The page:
Shaping Quadrilateral Military Co-operation in the Indian Ocean

By Australian Defence Business Review

Australia’s recent experience in confronting a range of unprecedented strategic challenges, from the catastrophic summer bushfires to the COVID19 pandemic, has raised questions about the validity of some of our long-sustained paradigms regarding national security.

From our over-dependence on fragile global supply chains, to the role of our military in deterring China’s statecraft, these multi-dimensional challenges demand a tough-minded re-think about Australia’s security partnerships.

While the challenges Australia confronts on the Pacific side of the Indo-Pacific – from the maritime disputes of the South China Sea, to China’s growing influence in Australia’s near neighbourhood – have been extensively analysed, the strategic consequences of the competition playing out in the Indian Ocean generally do not receive the same level of attention.

But the Indian Ocean region (IOR) has become a cockpit of geostrategic rivalry. With a multiplicity of actors vying for access and influence, and with crucial maritime trade routes at stake, Australia’s alignment with regional security partners including India, Japan and the US will be crucial to responding to these challenges.

What are the contours of this competition? Unsurprisingly, the major driver of change here is China. On the one hand, Beijing’s increasing influence in the region is natural extension of its growing military and economic weight – rising powers traditionally expand their military operations to match their interests abroad – and China’s dependence on the maritime trade routes passing through the IOR mark the region a logical nexus for Chinese interest.

But on the other, China’s palpable intention of rewriting the regional order to suit its own interests, and its use of coercive statecraft to achieve those ends, are increasingly drawing the attention of other regional powers.

China’s interest in projecting power into the IOR, whether by expanding its options for military basing or by more frequent deployments of its naval forces (especially its submarines), is particularly troubling to India, Japan, Australia and the US, who share concerns about the threat to sea lines of communication, and regional stability.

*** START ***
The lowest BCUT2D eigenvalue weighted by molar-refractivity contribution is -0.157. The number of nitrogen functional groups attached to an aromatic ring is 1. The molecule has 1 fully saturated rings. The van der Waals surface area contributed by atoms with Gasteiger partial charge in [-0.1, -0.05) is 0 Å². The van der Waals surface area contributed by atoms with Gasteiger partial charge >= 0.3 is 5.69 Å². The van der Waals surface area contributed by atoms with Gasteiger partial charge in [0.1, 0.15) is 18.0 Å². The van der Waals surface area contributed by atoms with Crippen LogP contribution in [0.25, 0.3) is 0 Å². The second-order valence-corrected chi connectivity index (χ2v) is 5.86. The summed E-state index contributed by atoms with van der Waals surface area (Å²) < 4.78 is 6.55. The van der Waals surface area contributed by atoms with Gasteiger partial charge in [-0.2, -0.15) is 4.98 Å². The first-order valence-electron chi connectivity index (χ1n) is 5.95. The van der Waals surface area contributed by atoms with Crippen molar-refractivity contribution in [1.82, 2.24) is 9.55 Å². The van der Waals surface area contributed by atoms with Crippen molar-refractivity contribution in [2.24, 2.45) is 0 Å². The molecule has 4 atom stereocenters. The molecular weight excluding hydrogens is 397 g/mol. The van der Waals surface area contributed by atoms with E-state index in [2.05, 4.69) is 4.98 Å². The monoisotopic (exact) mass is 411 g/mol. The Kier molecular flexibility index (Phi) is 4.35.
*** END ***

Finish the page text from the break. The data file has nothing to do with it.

And although the Chinese government – for now – is pursuing its maritime basing interests through ‘dual use’ leases on commercial port facilities in locations including Sri Lanka, Djibouti and Pakistan, few regional players are under any illusions regarding the likely militarisation of such facilities.

As one Chinese scholar has argued, “Setting up overseas military bases is not an idea we have to shun: on the contrary, it is our right.”

This is particularly significant in light of the proliferation of submarine capabilities in the region, with Indonesia, Thailand, Pakistan, Bangladesh, Myanmar, Vietnam and Indonesia all joining the ranks of those already operating submarines, including Japan, India, South Korea, Australia and, of course, the US.

Should China secure a deep-water port facility in the IOR to extend the reach of its submarine operations, then a crowded underwater environment in the IOR can only become riskier.

And while the increasing prevalence of conventional submarines will affect the security of maritime trade passing through, it is the spread of nuclear armed submarines that is complicating the region’s strategic risk calculus.

India, for its part, sees China’s maritime power projection into the Indian Ocean, and its access to bases in Pakistan, as a growing threat to its own security.

And although India’s shared border with China (and, of course, the long-running tensions with Pakistan) complicate Delhi’s views regarding its external partnerships, India is nevertheless looking to broaden and enrich its security cooperation with the US, Japan, and Australia to counterbalance these challenges.